Perhaps the household name by which many fuel flow instruments are referred, Shadin Avionics offers three distinct totalizer products: the Digiflo-L, Miniflo-L (pictured above) and Microflo-L, the “-L” denoting ability to communicate bidirectionally with a Loran or GPS navigator. With certain exceptions, all three perform essentially the same functions. A major difference is in form factor and display. While most of the other totalizers on the market work and play well with Garmin, Bendix-King and maybe Apollo/UPSAT navigators, a Shadin totalizer can be configured to communicate with Northstar, Trimble, Arnav, Magellan, Skyforce and even B.F. Goodrich/Foster Loran and GPS boxes.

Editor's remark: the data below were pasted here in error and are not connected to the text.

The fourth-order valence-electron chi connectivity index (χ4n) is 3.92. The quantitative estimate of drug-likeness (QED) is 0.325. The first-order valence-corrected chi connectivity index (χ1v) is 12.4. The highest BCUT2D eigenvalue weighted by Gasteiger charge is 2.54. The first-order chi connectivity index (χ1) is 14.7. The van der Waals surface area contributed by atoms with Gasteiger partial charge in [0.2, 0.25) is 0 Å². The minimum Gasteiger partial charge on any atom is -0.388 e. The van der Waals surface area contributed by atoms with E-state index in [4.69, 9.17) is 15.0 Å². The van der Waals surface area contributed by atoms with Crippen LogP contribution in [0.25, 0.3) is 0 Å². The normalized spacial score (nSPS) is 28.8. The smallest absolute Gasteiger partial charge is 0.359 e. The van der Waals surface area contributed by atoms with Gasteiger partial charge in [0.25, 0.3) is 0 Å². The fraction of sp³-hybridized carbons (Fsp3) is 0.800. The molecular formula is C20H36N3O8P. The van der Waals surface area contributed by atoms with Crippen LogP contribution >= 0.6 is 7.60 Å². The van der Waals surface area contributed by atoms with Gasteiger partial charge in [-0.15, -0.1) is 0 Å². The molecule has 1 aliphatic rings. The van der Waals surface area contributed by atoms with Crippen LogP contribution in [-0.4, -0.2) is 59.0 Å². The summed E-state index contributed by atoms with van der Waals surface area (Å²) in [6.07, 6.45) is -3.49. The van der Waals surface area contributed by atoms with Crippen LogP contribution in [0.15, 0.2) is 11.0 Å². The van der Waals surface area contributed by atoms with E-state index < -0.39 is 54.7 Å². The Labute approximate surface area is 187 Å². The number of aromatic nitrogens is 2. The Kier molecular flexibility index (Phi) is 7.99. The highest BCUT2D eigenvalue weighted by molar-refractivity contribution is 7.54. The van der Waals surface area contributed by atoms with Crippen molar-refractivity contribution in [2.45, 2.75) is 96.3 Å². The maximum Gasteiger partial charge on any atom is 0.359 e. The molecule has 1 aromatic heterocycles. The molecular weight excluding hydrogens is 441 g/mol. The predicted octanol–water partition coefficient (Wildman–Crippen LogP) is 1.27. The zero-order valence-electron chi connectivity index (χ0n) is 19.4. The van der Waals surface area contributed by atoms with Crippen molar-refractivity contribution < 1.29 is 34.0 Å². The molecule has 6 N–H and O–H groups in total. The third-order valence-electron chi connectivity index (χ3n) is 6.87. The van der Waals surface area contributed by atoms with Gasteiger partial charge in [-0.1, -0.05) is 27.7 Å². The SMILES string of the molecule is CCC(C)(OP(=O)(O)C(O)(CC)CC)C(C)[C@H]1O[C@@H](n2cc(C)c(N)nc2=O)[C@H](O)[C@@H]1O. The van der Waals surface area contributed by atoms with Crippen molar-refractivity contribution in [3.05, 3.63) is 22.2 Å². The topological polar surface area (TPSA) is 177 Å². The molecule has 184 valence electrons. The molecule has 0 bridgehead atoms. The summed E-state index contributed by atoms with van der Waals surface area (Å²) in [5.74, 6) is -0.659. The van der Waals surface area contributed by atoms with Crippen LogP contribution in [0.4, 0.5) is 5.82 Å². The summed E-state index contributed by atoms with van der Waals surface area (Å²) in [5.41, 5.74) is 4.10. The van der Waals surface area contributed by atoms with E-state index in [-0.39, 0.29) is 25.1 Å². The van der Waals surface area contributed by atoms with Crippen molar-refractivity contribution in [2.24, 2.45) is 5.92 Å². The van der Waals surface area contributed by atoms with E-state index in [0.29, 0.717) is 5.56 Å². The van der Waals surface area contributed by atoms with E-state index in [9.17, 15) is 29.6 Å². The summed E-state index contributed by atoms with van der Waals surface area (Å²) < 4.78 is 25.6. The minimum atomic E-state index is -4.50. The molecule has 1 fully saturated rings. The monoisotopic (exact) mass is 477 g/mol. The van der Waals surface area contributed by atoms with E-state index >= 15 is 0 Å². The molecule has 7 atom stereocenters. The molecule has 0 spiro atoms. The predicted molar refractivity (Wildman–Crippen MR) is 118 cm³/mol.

Totalizer choices come down to how many engines need to be monitored, price, panel space and whether you want the unit to “talk” with your long-range nav system.

Thirty years ago, we didnt have all these options. Thanks to the modern transducer and the microprocessors ability to count its transmitted impulses, we do. As one result, we should never again run out of fuel. Your mileage may vary, of course.